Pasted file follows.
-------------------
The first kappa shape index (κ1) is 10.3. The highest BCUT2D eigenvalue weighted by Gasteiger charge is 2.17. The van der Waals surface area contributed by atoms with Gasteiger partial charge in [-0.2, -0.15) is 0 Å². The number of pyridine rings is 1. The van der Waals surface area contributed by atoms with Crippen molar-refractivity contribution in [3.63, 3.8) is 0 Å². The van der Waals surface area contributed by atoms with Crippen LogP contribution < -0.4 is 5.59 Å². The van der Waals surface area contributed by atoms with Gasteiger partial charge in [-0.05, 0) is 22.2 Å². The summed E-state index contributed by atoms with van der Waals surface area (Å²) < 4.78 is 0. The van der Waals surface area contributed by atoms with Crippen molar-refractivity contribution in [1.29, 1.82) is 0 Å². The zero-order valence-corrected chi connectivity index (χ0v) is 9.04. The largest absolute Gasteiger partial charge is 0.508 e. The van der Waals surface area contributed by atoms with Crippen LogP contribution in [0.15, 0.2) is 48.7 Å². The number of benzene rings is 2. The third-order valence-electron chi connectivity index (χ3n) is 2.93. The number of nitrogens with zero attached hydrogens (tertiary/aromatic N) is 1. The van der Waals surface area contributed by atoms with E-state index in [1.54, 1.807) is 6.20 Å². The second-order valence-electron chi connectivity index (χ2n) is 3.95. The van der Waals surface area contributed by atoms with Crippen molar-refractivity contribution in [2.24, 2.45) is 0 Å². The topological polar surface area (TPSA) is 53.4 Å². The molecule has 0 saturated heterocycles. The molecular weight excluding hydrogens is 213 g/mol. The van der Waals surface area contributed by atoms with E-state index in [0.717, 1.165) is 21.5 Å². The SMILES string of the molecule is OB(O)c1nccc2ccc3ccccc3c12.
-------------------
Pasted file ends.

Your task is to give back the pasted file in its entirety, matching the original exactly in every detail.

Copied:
The first kappa shape index (κ1) is 10.3. The highest BCUT2D eigenvalue weighted by Gasteiger charge is 2.17. The van der Waals surface area contributed by atoms with Gasteiger partial charge in [-0.2, -0.15) is 0 Å². The number of pyridine rings is 1. The van der Waals surface area contributed by atoms with Crippen molar-refractivity contribution in [3.63, 3.8) is 0 Å². The van der Waals surface area contributed by atoms with Crippen LogP contribution < -0.4 is 5.59 Å². The van der Waals surface area contributed by atoms with Gasteiger partial charge in [-0.05, 0) is 22.2 Å². The summed E-state index contributed by atoms with van der Waals surface area (Å²) < 4.78 is 0. The van der Waals surface area contributed by atoms with Crippen molar-refractivity contribution in [1.29, 1.82) is 0 Å². The zero-order valence-corrected chi connectivity index (χ0v) is 9.04. The largest absolute Gasteiger partial charge is 0.508 e. The van der Waals surface area contributed by atoms with Crippen LogP contribution in [0.15, 0.2) is 48.7 Å². The number of benzene rings is 2. The third-order valence-electron chi connectivity index (χ3n) is 2.93. The number of nitrogens with zero attached hydrogens (tertiary/aromatic N) is 1. The van der Waals surface area contributed by atoms with E-state index in [1.54, 1.807) is 6.20 Å². The second-order valence-electron chi connectivity index (χ2n) is 3.95. The van der Waals surface area contributed by atoms with Crippen molar-refractivity contribution in [2.24, 2.45) is 0 Å². The topological polar surface area (TPSA) is 53.4 Å². The molecule has 0 saturated heterocycles. The molecular weight excluding hydrogens is 213 g/mol. The van der Waals surface area contributed by atoms with E-state index in [0.717, 1.165) is 21.5 Å². The SMILES string of the molecule is OB(O)c1nccc2ccc3ccccc3c12.